Using Yarn With Angular

One of the most infuriating parts of a new project setup is the npm install. A new Angular project from the CLI (Running “ng new”) can even take several minutes. And even if it’s an existing project that you know you have already setup, but you just want to check, a simple npm install can still take 30 seconds just to say “Yep all good here!”.

An option you see get thrown around often is to switch to using Yarn. Using Yarn from the command line is very similar to NPM (Infact we have a NPM vs Yarn Cheatsheet right here!), but what you’ll quickly find is that Yarn is so much more performant. The biggest reason is that Yarn has an offline global cache on your computer so repeated installs of the same package (For example, creating new Angular projects over and over again), will simply utilize the cached version rather than downloading the package all over again over the internet. Sounds good to me!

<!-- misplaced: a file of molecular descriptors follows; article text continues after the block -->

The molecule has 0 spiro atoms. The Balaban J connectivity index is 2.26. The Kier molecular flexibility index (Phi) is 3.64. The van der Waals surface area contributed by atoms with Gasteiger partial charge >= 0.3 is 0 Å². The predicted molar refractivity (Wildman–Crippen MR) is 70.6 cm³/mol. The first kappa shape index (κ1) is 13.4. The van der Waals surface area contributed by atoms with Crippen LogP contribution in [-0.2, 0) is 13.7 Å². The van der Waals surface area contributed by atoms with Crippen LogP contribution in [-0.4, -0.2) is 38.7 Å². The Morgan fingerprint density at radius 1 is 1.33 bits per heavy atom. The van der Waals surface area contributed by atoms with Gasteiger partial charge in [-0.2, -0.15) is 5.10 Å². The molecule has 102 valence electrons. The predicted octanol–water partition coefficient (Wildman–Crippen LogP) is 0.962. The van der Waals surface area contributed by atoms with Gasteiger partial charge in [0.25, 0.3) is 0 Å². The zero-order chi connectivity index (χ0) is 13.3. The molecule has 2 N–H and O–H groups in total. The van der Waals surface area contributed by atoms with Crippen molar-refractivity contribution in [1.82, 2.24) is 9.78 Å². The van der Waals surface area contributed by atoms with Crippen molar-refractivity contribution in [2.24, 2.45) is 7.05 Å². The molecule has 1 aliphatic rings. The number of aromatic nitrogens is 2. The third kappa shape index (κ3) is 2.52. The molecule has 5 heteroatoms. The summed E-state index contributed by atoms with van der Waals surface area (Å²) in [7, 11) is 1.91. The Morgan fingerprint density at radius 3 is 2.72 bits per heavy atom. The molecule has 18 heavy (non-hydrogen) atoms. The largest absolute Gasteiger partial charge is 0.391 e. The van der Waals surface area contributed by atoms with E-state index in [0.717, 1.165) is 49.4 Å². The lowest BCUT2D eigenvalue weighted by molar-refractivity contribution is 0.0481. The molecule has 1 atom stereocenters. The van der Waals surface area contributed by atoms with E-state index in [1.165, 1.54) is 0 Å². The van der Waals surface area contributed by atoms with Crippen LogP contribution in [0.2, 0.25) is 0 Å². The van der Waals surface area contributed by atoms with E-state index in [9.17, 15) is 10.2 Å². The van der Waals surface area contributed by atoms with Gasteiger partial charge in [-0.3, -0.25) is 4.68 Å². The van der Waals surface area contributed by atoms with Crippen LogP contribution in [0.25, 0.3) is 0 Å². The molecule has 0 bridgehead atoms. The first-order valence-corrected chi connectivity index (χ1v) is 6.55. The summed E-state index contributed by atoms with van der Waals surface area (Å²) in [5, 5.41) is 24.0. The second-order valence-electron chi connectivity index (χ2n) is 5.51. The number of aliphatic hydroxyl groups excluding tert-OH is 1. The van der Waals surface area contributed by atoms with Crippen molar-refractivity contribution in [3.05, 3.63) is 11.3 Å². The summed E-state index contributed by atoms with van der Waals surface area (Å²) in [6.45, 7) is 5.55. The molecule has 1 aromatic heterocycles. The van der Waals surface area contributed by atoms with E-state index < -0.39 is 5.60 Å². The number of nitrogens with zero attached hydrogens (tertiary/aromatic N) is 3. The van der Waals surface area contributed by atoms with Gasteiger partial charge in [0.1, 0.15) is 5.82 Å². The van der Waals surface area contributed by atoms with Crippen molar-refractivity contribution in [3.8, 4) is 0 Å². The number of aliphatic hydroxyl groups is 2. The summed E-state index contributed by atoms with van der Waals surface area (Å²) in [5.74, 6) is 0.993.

Adding Yarn after the fact to an existing project may be relatively straight forward. But what we are actually looking for is the ability to use Yarn with the actual internal angular cli when it tries to install a package.

Using Yarn Globally

If you want to use Yarn globally for *all* Angular projects on your machine, then all you need to do is run :

ng config -g cli.packageManager yarn

This updates the .angular-config.json inside C:\Users\YourUser on Windows to look like so :

{
  "version": 1,
  "cli": {
    "analytics": false,
    "packageManager": "yarn"
  }
}

Using Yarn On A Single Project

Sometimes you don’t want to globally use Yarn, and you just want to set it up on a new project you are about to create. This can be a bit of a headache as the initial call to ng new is the the most painful part of the entire process as it will use npm to install all the base packages, even if once the project is setup you switch to Yarn.

But we have a bit of a cheatcode to get around it!

When creating our project we can run :

ng new --skip-install

Where the skip install flag will actually skip over the final npm install after creating the project. From there, we can run the following command *from inside the project* :

ng config cli.packageManager yarn

Notice how we don’t have the -g flag like before. This sets up yarn as the package manager for this project only. From there, we just run

yarn

And the initial install of Angular components will happen like they normally would on an ng new command, but using Yarn instead.

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